Microvascular decompression of the accessory nerve for treatment of spasmodic torticollis: early results in 12 cases
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To describe the early effectiveness of microvascular decompression (MVD) for the treatment of spasmodic torticollis (ST).
Twelve patients with spasmodic torticollis were treated by microvascular decompression of the accessory nerves using a microscopic neurosurgical technique via the retrosigmoid approach. The most common compressing blood vessels were the ipsilateral posterior inferior cerebral artery (PICA) and/or the vertebral artery. The intraoperative monitor was introduced to detect the accessory nerve and to avoid unnecessary damage to the nerve.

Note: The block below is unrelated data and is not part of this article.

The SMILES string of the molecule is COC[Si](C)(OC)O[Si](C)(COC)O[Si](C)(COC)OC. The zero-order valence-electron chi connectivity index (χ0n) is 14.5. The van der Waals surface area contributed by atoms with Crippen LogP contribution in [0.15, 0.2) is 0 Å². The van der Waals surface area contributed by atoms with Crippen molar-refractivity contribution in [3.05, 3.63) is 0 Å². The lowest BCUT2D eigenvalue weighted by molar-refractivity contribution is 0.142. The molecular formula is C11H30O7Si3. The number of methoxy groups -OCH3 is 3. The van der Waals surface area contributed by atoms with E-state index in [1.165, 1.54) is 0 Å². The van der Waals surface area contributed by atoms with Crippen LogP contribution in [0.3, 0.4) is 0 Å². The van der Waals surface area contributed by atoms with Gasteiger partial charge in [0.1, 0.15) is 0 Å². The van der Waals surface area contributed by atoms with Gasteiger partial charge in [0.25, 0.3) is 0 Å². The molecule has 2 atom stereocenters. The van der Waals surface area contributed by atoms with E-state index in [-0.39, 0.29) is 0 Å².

Ten patients were cured (83%), and the other two (17%) improved with moderate spasms. In most cases, the improvement was noticed 1 week after the operation. No operation-related complications were observed during the follow-up period, which ranged from 2 months to 3 years.
The early effect of MVD for some patients with spasmodic torticollis was satisfactory, but the long-term results need to be assessed further.